Tunisian-Danish Scout partnership creates a new spring
Scouts have always been searching for ways to make the world a better place and more and more young people across the world are finding a unique and special experience in Scouting - an experience that can affect the course of their life and change their views of the world. Such a spirit has dominated the Tunisian Scouts and one of the Danish National Scout Organizations ‘KFUM Spejderne’ since 2008 when the Danish organization reached out to their peers in the Arab world, proposing cultural exchanges, amongst other objectives for the partnership. The Tunisian Scouts welcomed the initiative warmly, seeing it as a way to help build bridges across cultural differences by finding commonalities in universal Scout values.
At the beginning (in 2008), the partnership was created initially last three years. New friendships were built, communications across borders became seamless and a depth of cross cultural understanding and mutual respect was achieved in this first phase. Then the historic Tunisian Revolution broke out. And throughout the difficult times, the Danish Scouts from KFUM Spejderne resolutely supported the Tunisian cause and expressed that sentiment through several official letters. Through the struggle, Danish and Tunisian Scouts continued to exchange news and updates using social networks. The Tunisian Scouts were deeply touched by the level of concern their Danish counterparts had shown for them.
This close-knit relationship ultimately resulted in the renewal of the 2008-2011 partnership and cooperation was extended for an additional two and a half years. There are two major outcomes of the extended and renewed partnership in the form of two projects. “Reaching Out to Local Communities” and “Future Leaders of Tunisia”. Both projects were inspired by the social evolution occurring in the post revolution Tunisian society.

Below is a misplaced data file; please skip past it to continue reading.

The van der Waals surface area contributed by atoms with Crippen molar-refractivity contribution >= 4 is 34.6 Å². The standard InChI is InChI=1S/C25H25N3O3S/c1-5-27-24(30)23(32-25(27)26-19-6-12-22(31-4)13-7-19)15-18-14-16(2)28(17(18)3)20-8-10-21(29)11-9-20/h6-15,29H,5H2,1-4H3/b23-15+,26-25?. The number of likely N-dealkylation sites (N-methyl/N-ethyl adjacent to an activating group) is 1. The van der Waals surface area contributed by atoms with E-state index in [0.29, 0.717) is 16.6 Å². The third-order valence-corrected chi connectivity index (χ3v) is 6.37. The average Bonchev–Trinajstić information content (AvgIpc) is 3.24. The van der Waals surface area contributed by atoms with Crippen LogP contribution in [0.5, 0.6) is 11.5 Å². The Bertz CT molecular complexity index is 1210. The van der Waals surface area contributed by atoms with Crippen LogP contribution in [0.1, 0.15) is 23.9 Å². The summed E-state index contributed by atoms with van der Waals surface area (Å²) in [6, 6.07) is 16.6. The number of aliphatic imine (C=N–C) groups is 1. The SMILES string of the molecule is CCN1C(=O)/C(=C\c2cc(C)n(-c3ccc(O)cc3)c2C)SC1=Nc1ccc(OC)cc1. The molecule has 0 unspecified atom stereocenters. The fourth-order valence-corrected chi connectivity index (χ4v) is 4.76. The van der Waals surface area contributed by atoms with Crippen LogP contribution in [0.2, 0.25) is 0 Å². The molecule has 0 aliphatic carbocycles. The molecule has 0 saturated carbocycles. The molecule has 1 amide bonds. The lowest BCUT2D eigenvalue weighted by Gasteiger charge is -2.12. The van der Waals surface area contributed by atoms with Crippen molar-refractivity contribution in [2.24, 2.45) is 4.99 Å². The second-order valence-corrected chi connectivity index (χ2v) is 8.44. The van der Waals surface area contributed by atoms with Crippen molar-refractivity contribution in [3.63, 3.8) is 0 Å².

Reaching out to local communities
The objective of the first project - Reaching Out to Local Communities - is to develop and empower local communities, primarily in the underprivileged regions of Tunisia and also in the local areas in Denmark. This objective will be achieved through strengthening the leadership abilities of young people, increasing their involvement in society and encouraging respect of cultural differences. Two committees comprising of young Scouts collaborating together, one from Denmark and one from Tunisia drafted the project proposal. Through care and perseverance they obtained support from the Danish Youth Council (DUF). Funds were granted and youth leaders from Tunisian and Danish Scouts were given training in Denmark. As part of this initiative a joint bus tour around Tunisia was undertaken and this exploratory travel is still in progress. The road trip on the bus started from the south of Tunisia and the expedition has made its way through the country towards the north to eventually reach Tunis, the capital city of Tunisia. In May 2012, the youth leaders drove all the way to Denmark crossing a number of European territories to continue spreading their positive energy collaborating with seven Scandinavian local Scout groups.
Anne-Katherine, Christian, Nourredine, Lea, Maher and Fouad are the main Scout volunteers who have been involved in the project so far. Anne is a 20-year Danish Scout leader who has decided to take a yearlong break in her education in order to broaden her horizons and learn new skills through volunteering. “I can admit that I have acquired a greater understanding of the Tunisian culture through this memorable experience. Engaging in Scout activities overseas has brought about radical changes in my own view of the world. I even think that being exposed to such a different culture has made me consider picking anthropology as a university major” she stated. Christian is a medical student who considers medical studies as part of his past: “Since I joined the team, I have been seriously considering abandoning medical school and embarking in a new study field. I can say that I feel a deep inclination to educational sciences. I have felt this interest while as part of our joint Scout project we were running educational activities, which were also great fun, for pupils in Tunisian primary schools. I felt a real pleasure while doing that”.